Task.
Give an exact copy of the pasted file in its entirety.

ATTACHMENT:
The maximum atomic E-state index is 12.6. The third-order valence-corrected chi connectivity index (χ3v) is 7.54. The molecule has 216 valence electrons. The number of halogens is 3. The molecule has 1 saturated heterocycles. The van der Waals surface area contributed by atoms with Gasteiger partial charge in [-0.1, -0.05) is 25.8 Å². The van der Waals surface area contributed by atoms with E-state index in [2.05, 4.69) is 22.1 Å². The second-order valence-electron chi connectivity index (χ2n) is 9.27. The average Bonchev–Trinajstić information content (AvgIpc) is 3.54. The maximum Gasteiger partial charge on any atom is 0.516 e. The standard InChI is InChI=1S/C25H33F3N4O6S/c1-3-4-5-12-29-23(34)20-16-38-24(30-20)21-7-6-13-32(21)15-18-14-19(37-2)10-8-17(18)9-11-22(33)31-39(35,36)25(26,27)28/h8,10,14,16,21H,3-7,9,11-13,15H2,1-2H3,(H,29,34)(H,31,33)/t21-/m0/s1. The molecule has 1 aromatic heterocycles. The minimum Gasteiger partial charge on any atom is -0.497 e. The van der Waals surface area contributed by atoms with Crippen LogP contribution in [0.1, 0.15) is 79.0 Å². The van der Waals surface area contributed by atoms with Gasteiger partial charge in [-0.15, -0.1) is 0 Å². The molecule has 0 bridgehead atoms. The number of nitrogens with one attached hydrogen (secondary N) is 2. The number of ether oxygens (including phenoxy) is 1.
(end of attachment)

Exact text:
The maximum atomic E-state index is 12.6. The third-order valence-corrected chi connectivity index (χ3v) is 7.54. The molecule has 216 valence electrons. The number of halogens is 3. The molecule has 1 saturated heterocycles. The van der Waals surface area contributed by atoms with Gasteiger partial charge in [-0.1, -0.05) is 25.8 Å². The van der Waals surface area contributed by atoms with E-state index in [2.05, 4.69) is 22.1 Å². The second-order valence-electron chi connectivity index (χ2n) is 9.27. The average Bonchev–Trinajstić information content (AvgIpc) is 3.54. The maximum Gasteiger partial charge on any atom is 0.516 e. The standard InChI is InChI=1S/C25H33F3N4O6S/c1-3-4-5-12-29-23(34)20-16-38-24(30-20)21-7-6-13-32(21)15-18-14-19(37-2)10-8-17(18)9-11-22(33)31-39(35,36)25(26,27)28/h8,10,14,16,21H,3-7,9,11-13,15H2,1-2H3,(H,29,34)(H,31,33)/t21-/m0/s1. The molecule has 1 aromatic heterocycles. The minimum Gasteiger partial charge on any atom is -0.497 e. The van der Waals surface area contributed by atoms with Crippen LogP contribution in [0.1, 0.15) is 79.0 Å². The van der Waals surface area contributed by atoms with Gasteiger partial charge in [-0.15, -0.1) is 0 Å². The molecule has 0 bridgehead atoms. The number of nitrogens with one attached hydrogen (secondary N) is 2. The number of ether oxygens (including phenoxy) is 1.